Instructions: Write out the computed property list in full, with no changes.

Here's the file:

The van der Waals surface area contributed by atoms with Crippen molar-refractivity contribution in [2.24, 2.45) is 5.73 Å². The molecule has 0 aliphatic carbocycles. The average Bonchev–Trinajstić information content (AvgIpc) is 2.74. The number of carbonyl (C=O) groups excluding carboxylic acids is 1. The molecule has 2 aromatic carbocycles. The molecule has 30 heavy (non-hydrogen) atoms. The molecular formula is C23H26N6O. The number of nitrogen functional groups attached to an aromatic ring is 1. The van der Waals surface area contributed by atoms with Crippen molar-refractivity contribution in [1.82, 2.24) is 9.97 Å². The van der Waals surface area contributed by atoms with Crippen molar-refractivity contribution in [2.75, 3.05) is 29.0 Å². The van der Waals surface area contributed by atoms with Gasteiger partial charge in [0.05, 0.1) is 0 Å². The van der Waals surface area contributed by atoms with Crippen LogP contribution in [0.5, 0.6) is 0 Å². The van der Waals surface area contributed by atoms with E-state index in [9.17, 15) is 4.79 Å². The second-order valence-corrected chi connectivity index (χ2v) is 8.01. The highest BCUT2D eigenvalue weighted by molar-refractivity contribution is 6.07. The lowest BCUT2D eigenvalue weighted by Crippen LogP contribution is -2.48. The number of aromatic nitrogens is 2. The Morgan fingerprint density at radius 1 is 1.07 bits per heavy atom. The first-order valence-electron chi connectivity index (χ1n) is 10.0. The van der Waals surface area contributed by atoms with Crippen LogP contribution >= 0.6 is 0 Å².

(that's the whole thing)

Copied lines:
The van der Waals surface area contributed by atoms with Crippen molar-refractivity contribution in [2.24, 2.45) is 5.73 Å². The molecule has 0 aliphatic carbocycles. The average Bonchev–Trinajstić information content (AvgIpc) is 2.74. The number of carbonyl (C=O) groups excluding carboxylic acids is 1. The molecule has 2 aromatic carbocycles. The molecule has 30 heavy (non-hydrogen) atoms. The molecular formula is C23H26N6O. The number of nitrogen functional groups attached to an aromatic ring is 1. The van der Waals surface area contributed by atoms with Crippen molar-refractivity contribution in [1.82, 2.24) is 9.97 Å². The van der Waals surface area contributed by atoms with Crippen molar-refractivity contribution in [2.75, 3.05) is 29.0 Å². The van der Waals surface area contributed by atoms with Gasteiger partial charge in [0.05, 0.1) is 0 Å². The van der Waals surface area contributed by atoms with Crippen LogP contribution in [0.5, 0.6) is 0 Å². The van der Waals surface area contributed by atoms with E-state index in [9.17, 15) is 4.79 Å². The second-order valence-corrected chi connectivity index (χ2v) is 8.01. The highest BCUT2D eigenvalue weighted by molar-refractivity contribution is 6.07. The lowest BCUT2D eigenvalue weighted by Crippen LogP contribution is -2.48. The number of aromatic nitrogens is 2. The Morgan fingerprint density at radius 1 is 1.07 bits per heavy atom. The first-order valence-electron chi connectivity index (χ1n) is 10.0. The van der Waals surface area contributed by atoms with Crippen LogP contribution >= 0.6 is 0 Å².